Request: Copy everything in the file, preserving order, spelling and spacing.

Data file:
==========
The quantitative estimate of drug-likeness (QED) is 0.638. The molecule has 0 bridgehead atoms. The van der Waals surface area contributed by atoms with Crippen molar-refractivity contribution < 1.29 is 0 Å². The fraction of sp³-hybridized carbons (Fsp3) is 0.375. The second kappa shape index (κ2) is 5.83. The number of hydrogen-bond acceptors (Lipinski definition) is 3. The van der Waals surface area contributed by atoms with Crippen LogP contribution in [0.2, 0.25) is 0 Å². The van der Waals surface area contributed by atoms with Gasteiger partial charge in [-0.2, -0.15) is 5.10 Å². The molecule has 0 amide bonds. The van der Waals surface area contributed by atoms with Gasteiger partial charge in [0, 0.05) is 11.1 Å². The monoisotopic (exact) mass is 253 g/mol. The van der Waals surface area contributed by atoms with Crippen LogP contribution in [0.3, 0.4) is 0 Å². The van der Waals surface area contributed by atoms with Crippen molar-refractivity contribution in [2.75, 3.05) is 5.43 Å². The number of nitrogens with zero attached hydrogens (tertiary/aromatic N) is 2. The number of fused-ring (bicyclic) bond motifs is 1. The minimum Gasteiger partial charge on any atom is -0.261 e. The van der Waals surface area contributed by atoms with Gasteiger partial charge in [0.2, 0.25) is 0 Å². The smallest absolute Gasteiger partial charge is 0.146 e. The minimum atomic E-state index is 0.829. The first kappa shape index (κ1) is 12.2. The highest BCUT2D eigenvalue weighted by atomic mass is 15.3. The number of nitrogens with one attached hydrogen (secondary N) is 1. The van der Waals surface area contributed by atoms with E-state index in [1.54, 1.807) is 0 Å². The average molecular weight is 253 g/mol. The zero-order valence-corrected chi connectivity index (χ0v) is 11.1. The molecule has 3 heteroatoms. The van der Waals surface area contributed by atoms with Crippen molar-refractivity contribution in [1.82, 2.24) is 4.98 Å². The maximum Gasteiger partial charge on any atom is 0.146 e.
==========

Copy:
The quantitative estimate of drug-likeness (QED) is 0.638. The molecule has 0 bridgehead atoms. The van der Waals surface area contributed by atoms with Crippen molar-refractivity contribution < 1.29 is 0 Å². The fraction of sp³-hybridized carbons (Fsp3) is 0.375. The second kappa shape index (κ2) is 5.83. The number of hydrogen-bond acceptors (Lipinski definition) is 3. The van der Waals surface area contributed by atoms with Crippen LogP contribution in [0.2, 0.25) is 0 Å². The van der Waals surface area contributed by atoms with Gasteiger partial charge in [-0.2, -0.15) is 5.10 Å². The molecule has 0 amide bonds. The van der Waals surface area contributed by atoms with Gasteiger partial charge in [0, 0.05) is 11.1 Å². The monoisotopic (exact) mass is 253 g/mol. The van der Waals surface area contributed by atoms with Crippen LogP contribution in [0.3, 0.4) is 0 Å². The van der Waals surface area contributed by atoms with Crippen molar-refractivity contribution in [2.75, 3.05) is 5.43 Å². The number of nitrogens with zero attached hydrogens (tertiary/aromatic N) is 2. The number of fused-ring (bicyclic) bond motifs is 1. The minimum Gasteiger partial charge on any atom is -0.261 e. The van der Waals surface area contributed by atoms with Gasteiger partial charge in [0.2, 0.25) is 0 Å². The smallest absolute Gasteiger partial charge is 0.146 e. The minimum atomic E-state index is 0.829. The first kappa shape index (κ1) is 12.2. The highest BCUT2D eigenvalue weighted by atomic mass is 15.3. The number of nitrogens with one attached hydrogen (secondary N) is 1. The van der Waals surface area contributed by atoms with E-state index in [1.54, 1.807) is 0 Å². The average molecular weight is 253 g/mol. The zero-order valence-corrected chi connectivity index (χ0v) is 11.1. The molecule has 3 heteroatoms. The van der Waals surface area contributed by atoms with Crippen molar-refractivity contribution in [1.82, 2.24) is 4.98 Å². The maximum Gasteiger partial charge on any atom is 0.146 e.